Publish date 29-01-2022

by Matteo Spicuglia

Everything strikes the eye. That direct connection that does not need words, explanations, who knows what concepts. Love is enough, the visceral bond that exists between a father and a son. Just that and everything else disappears. Even if the "rest" is heavy as a boulder.

We are in the Reyhanli district, in the Turkish province of Hatay, a stone's throw from the Syrian border. Munzer El Mezhel is seen, a legless man holding his baby Mustafa, born without legs and arms.
Both victims of war. Munzer is a refugee who arrived in Turkey in 2016, taken away from Idlib after an air attack. That day he was at the market with his pregnant wife, when they were hit by the bombs of the Damascus regime. Survived by a miracle, but marked forever: Munzer mutilated, Mustafa born shortly thereafter, malformed due to the drugs given to his mother to limit the effects of nerve gas. After five years, those wounds still exist, but there is also the tenderness that passes through gestures, feelings, even the happiness of the eyes of a child that never stop getting lost in the eyes of a father.
All in a photo titled Hardship of Life taken by the Turkish photographer Mehmet Aslan, winner of the Siena International Photo Awards.

It is amazing to see how an image is able to fix without rhetoric the madness of war and the innocent pain of civilians which is almost unstoppable. “This photo has reached the world - Mustafa's parents told the Washington Post - we have been trying for years to make ourselves heard to help our son, we have toured every hospital, every village, but we have not achieved anything. We will do everything to give him a better life ».
How many like them! A reality - in Syria alone - of 13 million displaced people, about 60% of the population: 6.6 million refugees welcomed in neighboring countries and 7 million internally displaced persons.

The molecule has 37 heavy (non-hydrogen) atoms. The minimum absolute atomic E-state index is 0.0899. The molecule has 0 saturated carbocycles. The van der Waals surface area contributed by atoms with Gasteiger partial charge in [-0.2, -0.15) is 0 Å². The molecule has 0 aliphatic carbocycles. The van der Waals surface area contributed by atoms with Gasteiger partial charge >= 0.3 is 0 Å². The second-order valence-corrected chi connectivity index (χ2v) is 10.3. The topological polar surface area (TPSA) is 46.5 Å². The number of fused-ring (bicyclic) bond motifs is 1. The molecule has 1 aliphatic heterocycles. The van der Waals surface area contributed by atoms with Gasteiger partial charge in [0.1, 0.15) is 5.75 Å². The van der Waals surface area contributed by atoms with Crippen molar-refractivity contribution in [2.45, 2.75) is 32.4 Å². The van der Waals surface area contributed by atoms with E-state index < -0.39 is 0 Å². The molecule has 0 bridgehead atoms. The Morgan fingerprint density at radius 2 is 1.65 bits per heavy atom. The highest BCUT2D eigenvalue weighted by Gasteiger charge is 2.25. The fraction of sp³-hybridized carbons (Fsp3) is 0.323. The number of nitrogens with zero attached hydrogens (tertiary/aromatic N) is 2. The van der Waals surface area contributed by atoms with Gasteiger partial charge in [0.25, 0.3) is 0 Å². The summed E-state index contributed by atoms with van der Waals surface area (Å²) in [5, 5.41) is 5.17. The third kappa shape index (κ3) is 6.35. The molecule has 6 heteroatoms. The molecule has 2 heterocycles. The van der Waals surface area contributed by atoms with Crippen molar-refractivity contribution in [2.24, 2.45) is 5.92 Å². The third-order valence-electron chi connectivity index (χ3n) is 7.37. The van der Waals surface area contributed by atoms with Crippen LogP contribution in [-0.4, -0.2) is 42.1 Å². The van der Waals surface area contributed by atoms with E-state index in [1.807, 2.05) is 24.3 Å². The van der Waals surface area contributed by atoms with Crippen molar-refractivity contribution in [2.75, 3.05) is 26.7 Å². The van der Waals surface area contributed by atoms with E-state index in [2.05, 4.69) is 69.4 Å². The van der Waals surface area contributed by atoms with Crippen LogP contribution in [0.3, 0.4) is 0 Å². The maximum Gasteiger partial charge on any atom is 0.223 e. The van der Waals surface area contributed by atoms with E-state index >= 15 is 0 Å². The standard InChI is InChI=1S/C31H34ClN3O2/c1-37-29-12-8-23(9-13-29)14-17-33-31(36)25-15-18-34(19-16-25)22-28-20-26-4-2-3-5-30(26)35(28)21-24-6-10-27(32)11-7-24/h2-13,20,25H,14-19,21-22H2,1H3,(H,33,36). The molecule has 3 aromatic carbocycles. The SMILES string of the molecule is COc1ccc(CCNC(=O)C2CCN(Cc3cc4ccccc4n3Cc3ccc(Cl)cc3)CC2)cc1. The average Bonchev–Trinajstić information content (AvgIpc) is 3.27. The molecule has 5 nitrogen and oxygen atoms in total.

Not just numbers, but very concrete stories, lives that we are almost always unable to visualize, much less to imagine.

A photo can work a miracle, but is it really like that? In the past there have been images that have really stopped time. Among all, that of the desperate cry of Kim Phùc, the child protagonist of the symbolic photo of the Vietnam War: naked, in tears, burned by napalm bombs.
A black and white photo that managed to stir the public opinion of the time, gradually increasing the opposition to an absurd war.
Today everything is more complicated because we are bombarded with always different images, solicitations and inputs.
We live on feelings, but very often on sentimentality. We are moved, but we are almost bogged down in a short circuit that plunges emotions into more or less declared forms of consumerism. The risk is very high because if an emotion does not indicate a path of change, it is useless. Same thing if a tear of emotion does not arouse indignation, an awareness, a firm no that must turn into life choices.

Objection: but what could be done in front of a photo? Surely not to stop there, but to know, to listen, to really learn to put yourself in the shoes of others to go beyond indifference.
Maybe start with the protagonists of Hardship of Life, a photo that should be contemplated, not just seen.

Matteo Spicuglia
NP November 2021

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